Tripods And Copy Stands

When you magnify the subject, you magnify the camera movement as well. For most macro photography, a steady base—tripod or copy stand—is needed. The one exception is walking around with a camera, macro lens and macro flash looking for simple one-shot subjects. You have f/16, a fast flash duration, and hopefully a steady hand to place the depth of field in the proper place. The rest of the time, use a tripod or copy stand.

In The Field. I use a tripod with splayed, locked legs to get the camera close to the ground; an articulated center column gets me even lower. My tripod of choice is the Gitzo GT2541EX Series 2 Explorer for both macro and general use. Similar tripods are available from several manufacturers.

I use a Really Right Stuff BH-55 ballhead, because sometimes the combination of camera, lens and flash is heavy, and with a smaller ballhead the setup creeps downward, spoiling the stacking or composition of the intended photograph. A ballhead that has a quick-release clamp will accommodate a focusing slider to move the camera assembly toward and away from the subject so you don’t need to keep moving the whole tripod back and forth. A focusing rail accomplishes the same thing, but with a gear system to make the movements more precise, which facilitates focus stacking in some cases.

In The Studio. A copy stand, or a tripod positioned behind a narrow table, will allow you to position a camera/macro lens above the subject in a stable position that can be maintained while the camera is moved up and down to achieve the optimal magnification and focus. Focus stacking is a useful technique in the macro studio; the technique extends the minimal depth of field associated with high magnifications by capturing and compositing “slices” of overlapping sharpness. To accomplish this, I’ve used two methods. You can move the subject toward or away from the camera in minute segments using a microscope stage, or you can move the camera in precise steps with a focusing rail. My favorite, the Stackshot from Cognisys (, is a computerized controller that can be programmed to make movements from 100mm to 2 microns. If you are serious about focus stacking at high magnifications (over 1x), you need this tool. The price starts at $550; lots of cool accessories are extra. 


If you’re shooting close up, that is, right on top of your subject, you’re blocking the ambient light, and there’s no room for standard flash attachments. And if you’re stopping down the lens to increase depth of field, you’re exacerbating the light problem. So when you’re photographing beyond the 1x threshold, you’ll probably need to use more specialized lighting.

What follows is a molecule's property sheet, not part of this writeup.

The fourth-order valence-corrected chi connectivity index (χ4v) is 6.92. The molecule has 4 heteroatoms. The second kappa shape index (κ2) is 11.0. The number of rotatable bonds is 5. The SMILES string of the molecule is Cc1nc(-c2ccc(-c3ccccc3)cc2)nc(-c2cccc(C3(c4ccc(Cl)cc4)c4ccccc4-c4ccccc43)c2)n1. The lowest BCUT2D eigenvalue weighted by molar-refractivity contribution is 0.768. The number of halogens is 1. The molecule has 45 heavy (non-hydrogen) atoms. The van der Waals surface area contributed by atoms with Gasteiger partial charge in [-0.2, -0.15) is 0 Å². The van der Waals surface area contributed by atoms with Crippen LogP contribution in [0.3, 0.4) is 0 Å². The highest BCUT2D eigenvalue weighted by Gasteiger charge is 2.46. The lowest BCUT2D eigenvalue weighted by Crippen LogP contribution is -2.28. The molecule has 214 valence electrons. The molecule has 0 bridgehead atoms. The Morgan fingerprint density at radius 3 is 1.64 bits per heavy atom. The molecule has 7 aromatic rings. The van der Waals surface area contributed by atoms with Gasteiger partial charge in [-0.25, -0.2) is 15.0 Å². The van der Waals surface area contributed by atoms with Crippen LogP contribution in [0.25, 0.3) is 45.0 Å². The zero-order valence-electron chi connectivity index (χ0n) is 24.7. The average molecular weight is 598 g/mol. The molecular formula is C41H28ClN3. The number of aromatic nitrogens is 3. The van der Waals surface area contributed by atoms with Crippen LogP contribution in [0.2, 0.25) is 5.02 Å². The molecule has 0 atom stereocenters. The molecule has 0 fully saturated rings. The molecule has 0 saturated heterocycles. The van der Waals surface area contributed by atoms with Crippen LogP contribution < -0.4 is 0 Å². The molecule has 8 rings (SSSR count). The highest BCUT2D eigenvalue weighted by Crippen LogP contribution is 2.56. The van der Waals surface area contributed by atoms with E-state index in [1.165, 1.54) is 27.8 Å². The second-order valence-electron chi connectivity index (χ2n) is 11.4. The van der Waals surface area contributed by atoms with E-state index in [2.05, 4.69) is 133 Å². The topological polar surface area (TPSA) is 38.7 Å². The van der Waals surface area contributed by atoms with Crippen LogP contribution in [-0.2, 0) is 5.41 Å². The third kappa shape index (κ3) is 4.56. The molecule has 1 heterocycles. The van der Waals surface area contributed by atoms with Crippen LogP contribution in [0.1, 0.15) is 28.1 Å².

Macro Flash. Some of you may recall that, back in the 1970s, I invented and marketed the Lepp Macro Bracket to solve this problem. Now I use the Canon Macro Twin Lite MT-24EX in the field and the studio; Canon also offers the Macro Ring Lite MR-14EX II. Nikon’s macro flashes are the R1 and R1C1 Wireless Close-Up Speedlights. Sony’s designated macro flash is the HVL-MT24AM Macro Twin Flash, and Olympus has the Macro Flash Set STF-8. Numerous other companies offer accessory macro flash and ringlights that can be found online. For a quick refresher course, see our article, “Macro Flash Tips & Techniques,” on the Outdoor Photographer website.

Auxiliary Lighting. Small, inexpensive LED book lights are great tools for macro photography in the studio and field. I prefer the brighter units that have multiple light emitters and a color temperature that is close to daylight (use RAW capture and it makes little difference, however). Many run for a long time on several AA or AAA batteries. Most have clamps and moveable necks between the light head and battery that make them easy to position for efficiency and creativity. They may require longer exposures than flashes do, but because you can see where the light will fall, they are easier to set up and position.

Want to learn more about macro photography? For equipment recommendations, see our guide to macro lenses, or get inspired with this introduction to macro photography techniques.

One of North America’s best-known contemporary outdoor and nature photographers and a leader in the field of digital imaging and photographic education, Lepp is the author of many books and the field editor of Outdoor Photographer magazine. One of Canon’s original Explorers of Light, Lepp finds inspiration in advancing technology that fuels creative innovation and expression of his life-long fascination with the natural world.